KXNG Crooked Puts His LBC Roots On Display & Tells The Story Of His Come-Up
KXNG Crooked is in the midst of reviving his “Hip-Hop Weekly” series. It is happening more than a decade after the online series was an inflection point in Crook’s independent career. While many people associate the MC with Joe Budden, Joell Ortiz, and Royce 5’9, the artist formerly known as Crooked I came up around some of the same people as Snoop Dogg. Long Beach artists and industry figures like Big C-Style Daz Dillinger, and Bad Azz were very close to Crook’ in the late 1990s, as was Tha Dogg Pound’s Kurupt. After Snoop and much of the Pound clique had vacated the label (and Crooked participated on the Escape From Death Row compilation), Suge Knight made the Long Beach, California MC a focal point at Death Row for a time. That partnership did not go as many expected or planned for the gifted West Coast lyricist. Despite a few appearances and singles, the MC never got an album release while still signed to the notorious imprint.
The latest weekly drop, “Once Upon A Time In The LBC” finds KXNG Crooked returning to the early days career. He uses a beat modeled after Snoop Dogg’s Dr. Dre-produced “Shiznit.” In the song, the former member of the 19th Street crew spits, “Stalkin’, walkin’, smart as Stephen Hawking / Ballin’ like Napolean Bonaparte even Kaufman / I been puttin’ beats in a coffin since the Walkman / H*es all over my johnny, Mr. Cochran / Every time I write for the Doctor it’s the doctrine / Dippin’ on the north side, borderline of Compton.” The delivery mimics Snoop’s 1993 Doggystyle-making freestyle over one of Dre’s finest beats. Kxng Crooked reveals in the verse that he’s behind some of Dre’s better raps. The energy of the song recaptures the hunger of Crooked I watching a hometown hero do big things, and want to be next.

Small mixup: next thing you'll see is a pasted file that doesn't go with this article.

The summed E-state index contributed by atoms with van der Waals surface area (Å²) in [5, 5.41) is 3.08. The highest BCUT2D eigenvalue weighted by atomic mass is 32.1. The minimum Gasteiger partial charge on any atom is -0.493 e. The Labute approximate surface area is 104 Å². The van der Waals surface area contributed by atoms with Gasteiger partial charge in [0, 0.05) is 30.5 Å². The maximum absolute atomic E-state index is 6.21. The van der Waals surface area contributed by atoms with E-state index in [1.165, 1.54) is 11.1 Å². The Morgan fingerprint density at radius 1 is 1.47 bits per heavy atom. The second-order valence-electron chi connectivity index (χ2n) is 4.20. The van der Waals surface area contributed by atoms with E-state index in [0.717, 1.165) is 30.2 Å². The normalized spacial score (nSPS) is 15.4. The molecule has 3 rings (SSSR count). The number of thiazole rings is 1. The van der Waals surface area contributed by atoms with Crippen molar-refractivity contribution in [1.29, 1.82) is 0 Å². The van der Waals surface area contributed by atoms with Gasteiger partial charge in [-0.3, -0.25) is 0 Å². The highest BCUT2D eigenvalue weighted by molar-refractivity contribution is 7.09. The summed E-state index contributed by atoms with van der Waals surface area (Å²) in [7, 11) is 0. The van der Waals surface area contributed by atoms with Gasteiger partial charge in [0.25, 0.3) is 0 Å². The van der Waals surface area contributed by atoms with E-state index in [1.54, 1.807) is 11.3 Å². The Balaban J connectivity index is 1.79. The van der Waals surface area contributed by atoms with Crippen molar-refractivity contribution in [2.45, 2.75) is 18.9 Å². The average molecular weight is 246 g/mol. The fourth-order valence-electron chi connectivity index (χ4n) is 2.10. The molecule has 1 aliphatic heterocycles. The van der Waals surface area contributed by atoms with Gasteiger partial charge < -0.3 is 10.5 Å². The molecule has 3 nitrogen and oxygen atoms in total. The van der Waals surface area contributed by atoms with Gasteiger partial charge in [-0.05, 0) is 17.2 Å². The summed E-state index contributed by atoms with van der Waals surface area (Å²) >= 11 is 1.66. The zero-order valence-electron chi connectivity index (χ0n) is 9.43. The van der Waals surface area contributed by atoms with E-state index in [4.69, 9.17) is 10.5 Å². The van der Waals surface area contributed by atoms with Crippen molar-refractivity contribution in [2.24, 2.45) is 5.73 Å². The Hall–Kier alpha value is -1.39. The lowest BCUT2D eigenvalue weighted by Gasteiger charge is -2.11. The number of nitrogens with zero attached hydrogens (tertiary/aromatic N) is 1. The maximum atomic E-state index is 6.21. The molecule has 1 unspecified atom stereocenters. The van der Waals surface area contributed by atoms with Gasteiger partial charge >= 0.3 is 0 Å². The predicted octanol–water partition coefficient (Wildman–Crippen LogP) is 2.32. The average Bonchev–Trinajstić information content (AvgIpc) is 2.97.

Moments later in the song, Crook’ talks about getting down with Tha Dogg Pound. “Back then, wack rappers we would assassinate / Pullin’ up to the studio session, you couldn’t get past the gate / No Auto-Tune can save you, we can’t collaborate / Treat your wet dreams like steam, watch ’em evaporate.”
A few bars deeper, Crooked I recalls a perilous time in his career. “I guess it’s just the same song everywhere / I used to wear a Death Row chain n’ the electric chair / I used to keep a Tec in my lap, ’cause sh*t was hectic there / And all my unreleased material is still legendary.” While Crooked I stresses the “unreleased” part, Heads who are curious can check out 2010’s Hood Star as a showcase of the music he made there that fans heard after the fact.